If like me, you regularly fail to obtain the recommended eight hours of nightly sleep, I advice you to not wait any longer to read this book.
As the author underlines, two-thirds of adults throughout all developed nations face the same problem. Nothing really surprising with our modern lifestyle, but the shorter we sleep, the shorter our life span, and consequences are countless (risk of cancer, Alzheimer’s disease, depression, feeling hungry, difficulty of learning, etc.).
The author is a professor of neuroscience and psychology at Berkeley, a worldwide expert on the subject, sometimes sleep consultant for companies such as Pixar or Google. To support his argument, he relates the surprising discoveries over the past twenty years with always the same end: “Sleep is the most effective thing we can do to reset our brain and body health each day.”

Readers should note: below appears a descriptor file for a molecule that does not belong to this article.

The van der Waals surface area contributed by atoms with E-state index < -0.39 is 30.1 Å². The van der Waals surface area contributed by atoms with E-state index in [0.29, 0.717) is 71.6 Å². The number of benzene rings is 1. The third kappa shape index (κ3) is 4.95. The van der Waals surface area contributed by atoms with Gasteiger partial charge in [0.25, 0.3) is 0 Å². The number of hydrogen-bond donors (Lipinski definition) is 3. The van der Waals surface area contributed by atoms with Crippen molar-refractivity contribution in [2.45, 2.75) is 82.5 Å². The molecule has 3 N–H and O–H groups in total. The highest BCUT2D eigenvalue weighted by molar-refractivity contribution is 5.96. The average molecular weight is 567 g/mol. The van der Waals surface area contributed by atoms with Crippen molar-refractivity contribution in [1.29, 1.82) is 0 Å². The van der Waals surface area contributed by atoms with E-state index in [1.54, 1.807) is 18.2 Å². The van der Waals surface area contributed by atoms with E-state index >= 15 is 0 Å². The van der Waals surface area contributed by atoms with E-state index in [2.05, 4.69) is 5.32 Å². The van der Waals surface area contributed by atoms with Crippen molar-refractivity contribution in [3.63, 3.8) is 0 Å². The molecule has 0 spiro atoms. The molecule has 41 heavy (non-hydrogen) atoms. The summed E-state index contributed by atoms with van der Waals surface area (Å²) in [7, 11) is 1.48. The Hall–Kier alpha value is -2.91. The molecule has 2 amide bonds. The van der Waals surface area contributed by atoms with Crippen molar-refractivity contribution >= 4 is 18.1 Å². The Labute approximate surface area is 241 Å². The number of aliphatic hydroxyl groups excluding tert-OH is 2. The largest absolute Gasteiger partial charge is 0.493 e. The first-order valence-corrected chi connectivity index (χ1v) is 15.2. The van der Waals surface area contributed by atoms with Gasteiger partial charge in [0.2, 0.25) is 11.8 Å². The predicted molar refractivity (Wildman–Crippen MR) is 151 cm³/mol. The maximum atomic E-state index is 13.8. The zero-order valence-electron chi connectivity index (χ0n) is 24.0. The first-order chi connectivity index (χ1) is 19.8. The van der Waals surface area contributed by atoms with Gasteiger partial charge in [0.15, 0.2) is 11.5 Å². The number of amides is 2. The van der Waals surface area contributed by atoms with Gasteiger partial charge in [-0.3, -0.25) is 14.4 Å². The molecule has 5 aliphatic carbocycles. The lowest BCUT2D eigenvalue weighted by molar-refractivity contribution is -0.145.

The book is organized around four parts. Part 1 demystifies classic sleep myths. Part 2 explores the perils of sleep loss. Part 3 focuses on our dreams. Part 4 analysis sleep disorders including insomnia.
Even if it is clearly not the best written nonfiction book, I particularly enjoyed reading Why We Sleep. It contains a wealth of valuable information. The author really take the time to describe in details numerous research experiences. It answered all the questions I had, but also brought me many more answers. You may suspect that sleep is so crucial for our well-being, you will be surprised by how much it is, at every stage of our life. Whatever your age –student, parent, retired person– this book will benefit you. Why We Sleep is the only book that make its author happy if you felt asleep while reading it.